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The Daily Tar HeelFriday, March 3, 19893
isDartyire opposes MartDo's proposed! edycatSoim cots
J U EJ U
By KARI BARLOW
Gov. Jim Martin's tentative prop
osal to cut the Basic Education Plan
(BEP) while supporting salary
increases for teachers has received
staunch opposition throughout the
state and in the General Assembly.
Superintendent of Public Instruc
tion Bob Etheridge does not agree
with cutting the BEP, said Tony
Copeland, executive assistant to
."We think the people who are
serious about education in the state
will not cannibalize the education in
the state," Copeland said.
Martin campaigned for bringing
teachers' salaries up to the national
average, and the state leaders will
make the necessary changes, Cope-
RCOrd from page 1
As a kick-off to the campaign, a
large granite etching of the University
seal was installed in Polk Place Feb.
14, but the class is concentrating on
the endowment, Tepper said.
"Maybe that's indicative of oun
class, but maybe it's also indicative
of students in general," he said. "They
like a physical gift, but let's not make
it a priority.'"
Members of the class were glad the
class gift would strengthen the aca
demic side of UNC, he said.
Allen Eidson, co-chairman of the
Senior Class Gift Committee, said:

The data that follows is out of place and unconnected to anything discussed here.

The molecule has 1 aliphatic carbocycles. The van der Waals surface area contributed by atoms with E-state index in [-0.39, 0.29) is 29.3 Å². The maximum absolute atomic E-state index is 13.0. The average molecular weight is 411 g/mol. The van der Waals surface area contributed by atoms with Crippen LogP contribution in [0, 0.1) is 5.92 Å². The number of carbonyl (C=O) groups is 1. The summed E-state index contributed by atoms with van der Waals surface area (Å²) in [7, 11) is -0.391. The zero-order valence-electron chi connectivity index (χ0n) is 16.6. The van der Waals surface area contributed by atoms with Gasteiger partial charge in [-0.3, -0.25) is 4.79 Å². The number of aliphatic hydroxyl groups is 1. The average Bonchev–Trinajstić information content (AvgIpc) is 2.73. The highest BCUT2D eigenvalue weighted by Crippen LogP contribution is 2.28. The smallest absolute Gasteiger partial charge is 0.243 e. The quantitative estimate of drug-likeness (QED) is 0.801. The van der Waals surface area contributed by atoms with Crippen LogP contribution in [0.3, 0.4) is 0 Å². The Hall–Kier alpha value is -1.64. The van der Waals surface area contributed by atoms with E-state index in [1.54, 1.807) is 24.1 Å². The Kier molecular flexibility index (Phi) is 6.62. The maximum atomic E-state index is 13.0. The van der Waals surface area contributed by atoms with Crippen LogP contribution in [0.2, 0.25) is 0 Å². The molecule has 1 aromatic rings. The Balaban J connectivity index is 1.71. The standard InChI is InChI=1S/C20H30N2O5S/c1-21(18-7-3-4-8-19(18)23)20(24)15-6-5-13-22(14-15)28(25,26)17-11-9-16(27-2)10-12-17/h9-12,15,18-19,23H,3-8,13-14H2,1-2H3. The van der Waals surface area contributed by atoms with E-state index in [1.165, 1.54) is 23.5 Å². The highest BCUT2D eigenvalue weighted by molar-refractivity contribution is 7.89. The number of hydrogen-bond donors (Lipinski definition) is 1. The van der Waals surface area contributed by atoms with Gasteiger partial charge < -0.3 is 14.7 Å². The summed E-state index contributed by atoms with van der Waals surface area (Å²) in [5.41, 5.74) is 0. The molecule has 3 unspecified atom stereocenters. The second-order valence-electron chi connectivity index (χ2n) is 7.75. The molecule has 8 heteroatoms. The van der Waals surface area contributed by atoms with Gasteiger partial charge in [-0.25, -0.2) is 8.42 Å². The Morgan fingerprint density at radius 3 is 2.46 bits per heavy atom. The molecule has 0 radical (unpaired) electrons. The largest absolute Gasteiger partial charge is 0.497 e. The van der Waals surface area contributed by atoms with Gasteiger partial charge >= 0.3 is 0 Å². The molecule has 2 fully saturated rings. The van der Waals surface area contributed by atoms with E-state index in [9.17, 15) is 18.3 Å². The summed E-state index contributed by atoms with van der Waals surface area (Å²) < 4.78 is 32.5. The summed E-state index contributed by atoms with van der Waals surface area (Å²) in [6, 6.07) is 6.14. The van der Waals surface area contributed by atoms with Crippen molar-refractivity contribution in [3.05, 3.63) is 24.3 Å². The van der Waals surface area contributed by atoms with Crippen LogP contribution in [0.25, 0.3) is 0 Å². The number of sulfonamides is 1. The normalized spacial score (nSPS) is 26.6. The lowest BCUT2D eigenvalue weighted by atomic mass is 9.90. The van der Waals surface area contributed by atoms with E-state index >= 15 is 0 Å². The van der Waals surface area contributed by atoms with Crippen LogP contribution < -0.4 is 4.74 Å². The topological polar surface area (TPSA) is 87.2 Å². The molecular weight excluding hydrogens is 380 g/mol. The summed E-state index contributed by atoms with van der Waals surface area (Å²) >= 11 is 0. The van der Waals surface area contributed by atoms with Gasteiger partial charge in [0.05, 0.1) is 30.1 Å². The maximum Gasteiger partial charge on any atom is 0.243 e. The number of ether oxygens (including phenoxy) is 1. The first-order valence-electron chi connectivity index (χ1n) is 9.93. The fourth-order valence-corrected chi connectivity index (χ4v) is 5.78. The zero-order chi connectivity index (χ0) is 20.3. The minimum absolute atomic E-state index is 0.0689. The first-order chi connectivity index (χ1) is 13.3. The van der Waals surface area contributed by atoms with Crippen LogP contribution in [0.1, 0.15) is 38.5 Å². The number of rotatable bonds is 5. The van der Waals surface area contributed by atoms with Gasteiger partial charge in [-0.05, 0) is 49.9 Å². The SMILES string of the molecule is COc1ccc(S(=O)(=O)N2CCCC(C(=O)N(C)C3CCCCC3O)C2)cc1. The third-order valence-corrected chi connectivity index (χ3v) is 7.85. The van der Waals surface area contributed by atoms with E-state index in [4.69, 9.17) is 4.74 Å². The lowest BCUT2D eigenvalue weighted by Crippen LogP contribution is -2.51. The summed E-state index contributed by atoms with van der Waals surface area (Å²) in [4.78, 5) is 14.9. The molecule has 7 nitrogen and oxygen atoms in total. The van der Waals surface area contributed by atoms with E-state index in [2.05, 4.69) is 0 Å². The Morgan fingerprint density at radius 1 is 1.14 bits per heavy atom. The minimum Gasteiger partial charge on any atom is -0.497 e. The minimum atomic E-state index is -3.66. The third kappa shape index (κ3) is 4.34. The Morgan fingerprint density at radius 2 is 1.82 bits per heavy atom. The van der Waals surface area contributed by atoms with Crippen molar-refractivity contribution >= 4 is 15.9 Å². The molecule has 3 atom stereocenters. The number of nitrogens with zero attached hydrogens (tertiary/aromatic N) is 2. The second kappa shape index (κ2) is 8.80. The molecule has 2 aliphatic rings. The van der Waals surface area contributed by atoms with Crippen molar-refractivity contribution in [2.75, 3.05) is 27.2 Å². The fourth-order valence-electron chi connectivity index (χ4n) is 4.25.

"We were very concerned about the
quality of teaching, and we have given
it a push in the right direction."
The gift is also meant to send a
message to other groups, Tepper said.
"The faculty needs this kind of
support. In the long run it is not the
students responsibility to provide this
support, but if that's what it takes
to get other groups committed, then
we are proud to have been able Jo
serve as an inspiration.
"I hope that our success will set
a precedent for state and alumni
from page 1
Nancy Monsinger said. The student
government along with the student
senate handles distribution of the fees,
while a publications board allocates
the exact funds.
The University of Missouri at
Columbia does not receive any
student funding, although the year
book staff has requested money from
the student senate this year, said
editor Matt Basta. "Right now the
yearbook is funded strictly through
book sales, portrait rebates, group
sale space and advertisements in the
yearbook." ; ,
Yearbooks at Cornell University,
Northwestern University and the
University of Virginia are self
sufficient and have not requested any
funds from student government,
according to the editors of those
The University of South Carolina
does receive a share of the student
fees, although discussion of taking
funding away has been mentioned,
said Josie Williams, editor.
Buchenau said that when he said
most other college yearbooks did not
receive student funding, he was using
second-hand knowledge. But he said
he supported the decrease in funding
for other reasons, also.
"I personally would have to see the
format of Jhe yearbook change," he
said. The yearbook does not fairly
represent the entire student body such